Transfer of cash & responsibility?
The curious thing about subsidies being replaced by the so-called direct cash transfer scheme is that the initiative is unlikely to have the effect the government hopes for and the Opposition fears.
Despite the Congress’ catchy slogan — “Aapka paisa, appke haath” — a surge in the number of seats the party bags in Gujarat elections and the 2014 Lok Sabha polls is not likely. Hence, the BJP’s fear as stated in its complaint to the Election Commission about the timing of the announcement affecting the poll result in Gujarat this month may also prove unfounded.
Even though the government has only announced cash transfers for welfare schemes like pension, scholarships and healthcare, keeping the much larger amounts involved in food, fuel and fertiliser subsidies out for the present, there are likely to be foreseen problems.
Prime Minister Manmohan Singh said last week that through the “innovative use of technology and the spread of modern banking... we have a chance to ensure that every rupee is spent truly well and goes to those who truly deserve it.” This is a myth.
The Unique Identification Database (UID) system (Aadhar) on which the direct cash transfer scheme relies is a far from reliable technology and modern banking has spread only to a fraction of the target rural population.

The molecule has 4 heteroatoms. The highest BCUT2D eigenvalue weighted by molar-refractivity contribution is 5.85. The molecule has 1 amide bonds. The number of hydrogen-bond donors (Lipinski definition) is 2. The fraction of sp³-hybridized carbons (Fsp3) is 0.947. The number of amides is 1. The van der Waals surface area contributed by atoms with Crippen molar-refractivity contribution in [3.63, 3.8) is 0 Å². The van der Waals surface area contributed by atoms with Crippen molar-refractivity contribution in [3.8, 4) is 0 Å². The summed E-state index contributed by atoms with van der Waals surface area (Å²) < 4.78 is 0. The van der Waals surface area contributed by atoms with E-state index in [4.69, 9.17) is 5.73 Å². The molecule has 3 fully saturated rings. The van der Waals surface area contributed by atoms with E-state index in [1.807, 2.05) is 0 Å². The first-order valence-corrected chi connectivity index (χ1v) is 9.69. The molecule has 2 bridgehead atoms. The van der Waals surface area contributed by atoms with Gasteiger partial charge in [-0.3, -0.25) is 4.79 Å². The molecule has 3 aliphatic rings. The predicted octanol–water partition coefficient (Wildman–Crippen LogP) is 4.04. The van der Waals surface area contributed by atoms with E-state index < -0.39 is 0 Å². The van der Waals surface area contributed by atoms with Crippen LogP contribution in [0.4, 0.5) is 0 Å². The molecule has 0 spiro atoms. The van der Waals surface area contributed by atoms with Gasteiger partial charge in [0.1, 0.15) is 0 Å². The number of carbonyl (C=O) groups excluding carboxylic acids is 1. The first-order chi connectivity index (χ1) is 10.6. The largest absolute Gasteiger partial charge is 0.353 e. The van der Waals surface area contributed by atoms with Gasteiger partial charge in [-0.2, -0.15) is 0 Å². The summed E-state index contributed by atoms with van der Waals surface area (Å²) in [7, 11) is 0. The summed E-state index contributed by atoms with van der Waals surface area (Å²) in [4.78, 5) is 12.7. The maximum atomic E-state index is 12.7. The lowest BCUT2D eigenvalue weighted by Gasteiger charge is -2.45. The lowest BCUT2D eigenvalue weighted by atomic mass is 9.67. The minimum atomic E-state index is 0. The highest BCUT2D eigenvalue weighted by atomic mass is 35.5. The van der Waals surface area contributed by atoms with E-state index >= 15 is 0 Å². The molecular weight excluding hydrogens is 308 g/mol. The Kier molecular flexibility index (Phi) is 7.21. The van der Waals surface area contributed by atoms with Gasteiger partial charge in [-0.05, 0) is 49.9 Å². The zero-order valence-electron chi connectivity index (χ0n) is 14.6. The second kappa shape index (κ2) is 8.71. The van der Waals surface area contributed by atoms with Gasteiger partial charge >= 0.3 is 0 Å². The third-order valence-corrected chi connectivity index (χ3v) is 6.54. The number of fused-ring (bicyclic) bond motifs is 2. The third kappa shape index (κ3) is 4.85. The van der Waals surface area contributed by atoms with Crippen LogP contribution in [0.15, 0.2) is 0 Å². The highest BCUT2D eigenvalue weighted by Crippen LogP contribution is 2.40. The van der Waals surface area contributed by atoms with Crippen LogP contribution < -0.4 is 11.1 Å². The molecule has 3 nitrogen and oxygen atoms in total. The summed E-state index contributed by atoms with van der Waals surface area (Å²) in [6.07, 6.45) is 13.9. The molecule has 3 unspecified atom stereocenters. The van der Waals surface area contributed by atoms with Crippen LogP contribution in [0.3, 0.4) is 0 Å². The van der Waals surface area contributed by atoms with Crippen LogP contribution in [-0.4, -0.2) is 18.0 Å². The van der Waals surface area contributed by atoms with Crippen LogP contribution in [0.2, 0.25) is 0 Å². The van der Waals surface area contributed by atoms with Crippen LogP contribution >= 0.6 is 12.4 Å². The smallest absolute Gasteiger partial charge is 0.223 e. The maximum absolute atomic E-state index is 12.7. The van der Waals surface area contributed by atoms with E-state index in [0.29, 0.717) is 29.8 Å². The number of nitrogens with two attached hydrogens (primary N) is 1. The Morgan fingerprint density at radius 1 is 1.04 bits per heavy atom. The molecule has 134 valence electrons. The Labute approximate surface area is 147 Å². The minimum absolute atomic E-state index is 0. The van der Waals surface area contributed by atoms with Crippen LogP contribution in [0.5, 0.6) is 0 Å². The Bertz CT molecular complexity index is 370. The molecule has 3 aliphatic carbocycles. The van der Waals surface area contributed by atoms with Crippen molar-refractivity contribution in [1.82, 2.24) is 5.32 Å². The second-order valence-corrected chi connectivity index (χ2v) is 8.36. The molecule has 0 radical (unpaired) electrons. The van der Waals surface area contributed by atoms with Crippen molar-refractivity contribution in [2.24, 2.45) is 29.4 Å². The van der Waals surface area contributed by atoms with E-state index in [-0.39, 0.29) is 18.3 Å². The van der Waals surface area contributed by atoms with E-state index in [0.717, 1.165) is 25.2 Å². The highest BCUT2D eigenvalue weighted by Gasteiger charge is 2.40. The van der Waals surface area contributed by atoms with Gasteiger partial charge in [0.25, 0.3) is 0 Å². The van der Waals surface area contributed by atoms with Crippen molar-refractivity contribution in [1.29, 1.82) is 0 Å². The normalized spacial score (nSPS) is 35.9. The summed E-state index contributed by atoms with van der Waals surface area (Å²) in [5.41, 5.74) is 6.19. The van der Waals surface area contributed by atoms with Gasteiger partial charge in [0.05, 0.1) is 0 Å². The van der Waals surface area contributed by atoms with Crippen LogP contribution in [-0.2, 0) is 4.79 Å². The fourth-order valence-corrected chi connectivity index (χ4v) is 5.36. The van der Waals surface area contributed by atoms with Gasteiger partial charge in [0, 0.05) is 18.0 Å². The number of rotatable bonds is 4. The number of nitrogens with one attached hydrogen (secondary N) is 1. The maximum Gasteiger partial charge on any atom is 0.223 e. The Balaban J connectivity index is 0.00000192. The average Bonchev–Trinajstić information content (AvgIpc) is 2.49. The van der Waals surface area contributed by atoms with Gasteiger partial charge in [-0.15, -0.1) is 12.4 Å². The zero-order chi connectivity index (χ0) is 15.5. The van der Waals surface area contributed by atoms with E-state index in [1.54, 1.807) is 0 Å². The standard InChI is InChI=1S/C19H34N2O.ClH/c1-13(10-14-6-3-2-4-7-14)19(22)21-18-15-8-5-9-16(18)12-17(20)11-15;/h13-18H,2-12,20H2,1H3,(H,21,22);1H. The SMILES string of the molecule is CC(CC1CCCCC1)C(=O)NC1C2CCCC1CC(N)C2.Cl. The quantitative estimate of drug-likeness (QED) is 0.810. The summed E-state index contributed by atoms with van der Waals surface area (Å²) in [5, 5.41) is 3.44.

Among the many hurdles that the UID system faces is the fact that in a country like India the fingerprints of many labourers are bound to be unreadable or illegible. A report from 4G Identity Solutions, contracted by the Unique Identification Authority of India (UIDAI) for supply of biometric devices, notes that: “It is estimated that approximately five per cent of any population has unreadable fingerprints, either due to scars or ageing or illegible prints.” In the Indian environment, where over 50 per cent of the population is engaged in agriculture, the percentage of people with scarred or illegible fingerprints could be higher.
Experience with schemes like MGNREGA has already shown that the reliability and success rate of fingerprint recognition, especially for those who do manual work, is low. Apart from this, there are connectivity glitches, with the local computer all too frequently failing to access the main computer in Delhi. Since the UID technology is the bedrock of the cash transfer system, its high rate of failure means that the system is inherently flawed.
A similar worrying forecast applies to the myth about “the spread of modern banking”. While cash transfers are likely to be more manageable in cities and small towns where pensions and scholarships would be concentrated, their applicability in rural areas is questionable.